Brno, July 30 (CTK) – Czech writer Milan Kundera, 91, living in Paris, will donate the collection of various editions of his books and his archive of articles and other documents to the Moravian Library in Brno, library worker Radoslav Pospichal told CTK Thursday.
The collection will be transported from the Paris flat of Kundera and his wife Vera this autumn.
The Moravian Library (MZK) plans to enable the access to the books for scholars and researchers as well as other people interested in the works of Kundera, a native of Brno, Pospichal added.
Kundera’s library, which he was completing for years, includes all of his literary works published in Czech and more than 40 other languages. It is to be further extended in Brno by other Czech and foreign editions of his books on the basis of an agreement with the copyright holders.
The donation also includes the archive of articles written by Kundera or about him, reviews of his books collected by his publishers in the Czech Republic and abroad, authorized photographs, and Kundera’s drawings. The archive material will be accessible to the public primarily in digital form.
Culture Minister Lubomir Zaoralek (Social Democrats, CSSD) welcomed the decision by Kundera and his wife. Zaoralek called the gift “a special cultural event.” It shows that Kundera “has and had the closest relation to this country,” the minister added.
In connection with his donation, Kundera said that “books belong to a library,” the MZK wrote in its press release.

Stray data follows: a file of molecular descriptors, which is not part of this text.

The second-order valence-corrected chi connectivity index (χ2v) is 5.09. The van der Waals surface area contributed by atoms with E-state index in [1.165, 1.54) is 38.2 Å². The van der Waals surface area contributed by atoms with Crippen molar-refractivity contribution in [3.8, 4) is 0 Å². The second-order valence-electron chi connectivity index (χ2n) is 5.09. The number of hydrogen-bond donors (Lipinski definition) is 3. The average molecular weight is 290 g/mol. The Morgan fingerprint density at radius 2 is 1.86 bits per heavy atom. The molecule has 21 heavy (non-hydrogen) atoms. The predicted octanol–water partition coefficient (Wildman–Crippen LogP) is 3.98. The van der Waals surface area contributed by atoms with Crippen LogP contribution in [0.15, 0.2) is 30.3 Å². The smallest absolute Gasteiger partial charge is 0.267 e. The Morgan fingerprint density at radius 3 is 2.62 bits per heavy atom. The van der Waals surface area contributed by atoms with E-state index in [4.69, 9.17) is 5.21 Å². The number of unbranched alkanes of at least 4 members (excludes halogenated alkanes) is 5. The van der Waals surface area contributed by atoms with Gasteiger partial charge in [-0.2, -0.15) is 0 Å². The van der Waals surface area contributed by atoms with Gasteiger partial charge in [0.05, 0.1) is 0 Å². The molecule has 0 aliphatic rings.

The MZK has long cooperated with the Kunderas. Last year, it prepared an exhibition about the writer and published a book on translations of his works, including a bibliography.
“Milan Kundera’s gift to the library is not only a message to Czech readers, but also a commentary on his relation to Brno, his native town,” MZK director Tomas Kubicek said.
After listing and registering Kundera’s collection, the MZK plans to place it in an independent study room to be named The Library of Milan Kundera where readings, debates with writers, and discussions about literature and culture can be held.
The MZK press release also includes statements by Vera Kunderova, saying the donation is not “an isolated event.”
This autumn, Kundera’s latest novel The Festival of Insignificance (La fete de l’insignifiance, 2014) will be published in Czech translation. In addition, Kundera, together with translator Anna Kareninova, is preparing a Czech edition of his novel Ignorance (L’Ignorance, 2000), Kunderova said.
The National Theatre in Brno is will premiere a new staging of Kundera’s 1962 play The Owners of the Keys (Majitele klicu) on October 23.
A new literary biography entitled Kundera: The Czech Life and Times written by Jan Novak drew attention in the Czech Republic of late and provoked controversial reactions, as its author is quite critical of the famous exile writer.
Born in Brno in 1929, Kundera has been living in France since 1975. He made his mark as a writer not only in the former Czechoslovakia with his novel The Joke (Zert, 1967), but also in exile where he wrote such novels as The Unbearable Lightness of Being (Nesnesitelna lehkost byti, 1984) and Immortality (Nesmrtelnost, 1990). His works were banned by the Communist regime in Czechoslovakia.
After he published the novel The Book of Laughter and Forgetting (Kniha smichu a zapomneni, 1978), where the Communist leader Gustav Husak was called the “president of forgetting” he was stripped of Czechoslovak citizenship. He was granted French citizenship two years later.
Last year, Kundera was also given Czech citizenship. Czech literary circles consider this step a signal that translations of Kundera’s latest works might appear in Czech. Kundera wrote his novels in French in recent decades.